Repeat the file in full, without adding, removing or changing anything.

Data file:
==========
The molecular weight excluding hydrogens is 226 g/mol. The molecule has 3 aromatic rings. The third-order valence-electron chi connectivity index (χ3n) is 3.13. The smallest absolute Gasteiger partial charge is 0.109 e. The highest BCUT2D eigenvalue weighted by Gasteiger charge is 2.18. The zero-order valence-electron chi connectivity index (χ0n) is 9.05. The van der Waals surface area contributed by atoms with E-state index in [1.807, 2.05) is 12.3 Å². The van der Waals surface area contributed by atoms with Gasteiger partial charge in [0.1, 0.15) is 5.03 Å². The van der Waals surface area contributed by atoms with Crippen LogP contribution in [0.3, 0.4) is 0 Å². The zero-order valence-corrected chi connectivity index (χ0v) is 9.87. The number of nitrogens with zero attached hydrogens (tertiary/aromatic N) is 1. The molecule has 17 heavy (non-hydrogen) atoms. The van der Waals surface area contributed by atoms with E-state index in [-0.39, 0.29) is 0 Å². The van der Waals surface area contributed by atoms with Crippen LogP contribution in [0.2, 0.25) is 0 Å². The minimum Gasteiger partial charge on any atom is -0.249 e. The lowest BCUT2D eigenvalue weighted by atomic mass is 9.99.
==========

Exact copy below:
The molecular weight excluding hydrogens is 226 g/mol. The molecule has 3 aromatic rings. The third-order valence-electron chi connectivity index (χ3n) is 3.13. The smallest absolute Gasteiger partial charge is 0.109 e. The highest BCUT2D eigenvalue weighted by Gasteiger charge is 2.18. The zero-order valence-electron chi connectivity index (χ0n) is 9.05. The van der Waals surface area contributed by atoms with E-state index in [1.807, 2.05) is 12.3 Å². The van der Waals surface area contributed by atoms with Gasteiger partial charge in [0.1, 0.15) is 5.03 Å². The van der Waals surface area contributed by atoms with Crippen LogP contribution in [0.3, 0.4) is 0 Å². The zero-order valence-corrected chi connectivity index (χ0v) is 9.87. The number of nitrogens with zero attached hydrogens (tertiary/aromatic N) is 1. The molecule has 17 heavy (non-hydrogen) atoms. The van der Waals surface area contributed by atoms with E-state index in [-0.39, 0.29) is 0 Å². The van der Waals surface area contributed by atoms with Crippen LogP contribution in [0.2, 0.25) is 0 Å². The minimum Gasteiger partial charge on any atom is -0.249 e. The lowest BCUT2D eigenvalue weighted by atomic mass is 9.99.